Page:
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The London 2012 Medal Ceremony for…TV Announcing

15 Aug

Welcome back to The Sports Ace, where we thank the London Olympics for quite ably helping to fill the annual “Dog Days” sports abyss.

To be perfectly honest, I didn’t spend a lot of time on social media during the Olympics.  I didn’t want to see any spoilers, and even more frankly, I didn’t want my experience of the Games ruined by the constant NBC-bashing that went on.  It wasn’t that bad, people.  Sure, they made some hard decisions, and they could have done better.  But they didn’t exactly have it easy: sponsor/advertiser demands, the advent of social media and – most challenging – a 6-hour time delay.  It’s a lot harder than it looks, folks…and if you want live coverage, go online.

Still, I watched a lot of coverage, and I tried to see all sports at least once.  So I feel I’m able, as well as anyone, to award medals in the spirit of the Olympics to some TV announcers who I felt did a particularly good job.

Dan Hicks and Rowdy Gaines by the pool (photo courtesy of

Gold – Swimming.  Sure, the USA has a ton of compelling storylines/material in the pool to show off, but Dan Hicks and Rowdy Gaines are as good at mentioning-yet-not-overplaying storylines and calling the action as it gets.  Hicks has a knack for saying memorable (and not cheesy) things as big news happens, and Gaines provides the emotion and context – exactly what he’s supposed to do.  Take a bow, guys.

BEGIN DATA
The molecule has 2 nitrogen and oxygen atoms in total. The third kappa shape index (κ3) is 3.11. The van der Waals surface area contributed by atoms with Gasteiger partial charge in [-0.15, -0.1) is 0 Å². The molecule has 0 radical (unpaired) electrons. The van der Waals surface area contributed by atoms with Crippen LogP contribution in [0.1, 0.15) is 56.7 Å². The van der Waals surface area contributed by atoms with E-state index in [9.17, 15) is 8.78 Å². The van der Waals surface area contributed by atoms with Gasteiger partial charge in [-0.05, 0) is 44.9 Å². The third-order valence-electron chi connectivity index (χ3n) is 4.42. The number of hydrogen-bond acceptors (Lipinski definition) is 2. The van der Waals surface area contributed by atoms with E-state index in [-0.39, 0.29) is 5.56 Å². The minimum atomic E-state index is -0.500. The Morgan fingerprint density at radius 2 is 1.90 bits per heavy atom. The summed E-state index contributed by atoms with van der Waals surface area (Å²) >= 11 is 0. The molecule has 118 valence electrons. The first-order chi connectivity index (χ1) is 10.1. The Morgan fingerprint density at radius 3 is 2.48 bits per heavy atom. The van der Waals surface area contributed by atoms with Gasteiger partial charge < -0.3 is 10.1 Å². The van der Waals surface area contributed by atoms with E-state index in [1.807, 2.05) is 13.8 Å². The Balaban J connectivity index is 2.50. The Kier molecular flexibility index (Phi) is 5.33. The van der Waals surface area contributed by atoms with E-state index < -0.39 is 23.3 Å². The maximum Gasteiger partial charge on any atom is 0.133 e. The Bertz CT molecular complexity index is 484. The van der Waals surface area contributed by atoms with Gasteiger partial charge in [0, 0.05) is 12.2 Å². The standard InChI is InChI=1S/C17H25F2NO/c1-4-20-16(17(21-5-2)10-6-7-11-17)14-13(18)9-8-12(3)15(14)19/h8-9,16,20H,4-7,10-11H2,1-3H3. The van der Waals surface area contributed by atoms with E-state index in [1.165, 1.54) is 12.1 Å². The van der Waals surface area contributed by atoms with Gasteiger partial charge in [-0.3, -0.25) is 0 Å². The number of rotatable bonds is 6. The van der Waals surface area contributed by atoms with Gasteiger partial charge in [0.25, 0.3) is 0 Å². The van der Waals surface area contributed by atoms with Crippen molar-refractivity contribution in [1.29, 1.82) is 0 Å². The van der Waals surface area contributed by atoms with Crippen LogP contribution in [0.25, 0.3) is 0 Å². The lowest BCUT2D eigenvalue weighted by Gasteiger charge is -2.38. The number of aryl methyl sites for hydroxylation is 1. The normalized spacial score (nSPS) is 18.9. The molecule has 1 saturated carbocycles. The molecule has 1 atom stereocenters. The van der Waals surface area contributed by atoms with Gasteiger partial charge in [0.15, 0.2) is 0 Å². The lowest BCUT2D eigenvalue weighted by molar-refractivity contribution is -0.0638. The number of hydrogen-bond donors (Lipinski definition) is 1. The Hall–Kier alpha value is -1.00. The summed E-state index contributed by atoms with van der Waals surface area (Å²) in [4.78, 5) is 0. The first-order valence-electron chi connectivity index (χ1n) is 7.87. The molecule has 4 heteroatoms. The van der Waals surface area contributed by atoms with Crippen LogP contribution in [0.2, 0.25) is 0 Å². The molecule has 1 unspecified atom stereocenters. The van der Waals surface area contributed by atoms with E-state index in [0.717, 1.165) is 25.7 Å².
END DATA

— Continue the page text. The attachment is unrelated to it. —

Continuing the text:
Silver – Track and Field.  I’m not as wild about Tom Hammond as other people are, but the fact is he’s a solid play-by-play guy who never gets it flat-out wrong.  He had some big moments with Usain Bolt and company, and did well with them.  And Ato Boldon might have done the finest work of any color announcer in London.

Bronze – Judo.  I watched Kayla Harrison’s gold medal match and victory live, and I was beyond impressed with how a lower-tier, inexperienced announcing team could bring home the match and moment in a way that caused tears. They helped a complete judo novice like me understand the sport, how you score points, etc.  And then they put Kayla’s accomplishment in the proper context both emotionally and athletically.  Big points were scored by the men in the booth.

And then…there were some Not-So-Great Announcing Efforts too:

  • Brandi Chastain, soccer.  She knows the game as well as anyone, and is a flat-out icon for her role in the U.S. 1999 World Cup win.  But that almost always results in her speaking to the viewers in jargon that most of us don’t understand.  Plus, she’s unable to separate her emotions from an objective broadcast, which results in ruined goal moments (with “OH!” and other missteps) and scenarios like the extra-time exhaustion in the semis against Canada where I felt like I was being shouted at for the last 30-40 minutes of the game.  It was intense and memorable, yes, but describe that with words…don’t just raise your tone, say the same things constantly and sound out of breath.  The Hope Solo fiasco didn’t help either.
  • Cynthia Potter, diving.  She was actually better in London than I’ve heard her in the past, but she’s still the quickest trigger color commentator when it comes to seeing something happen and then immediately criticizing it.  She usurps Ted Robinson, a very good play-by-play guy, in doing so, which only reinforces the impression that she’s the ultimate know-it-all.  Again, there were times when she let the action breathe…and the viewer actually watch the action before she told us how we should intepret it.  But those times were few, and it was incredibly grating.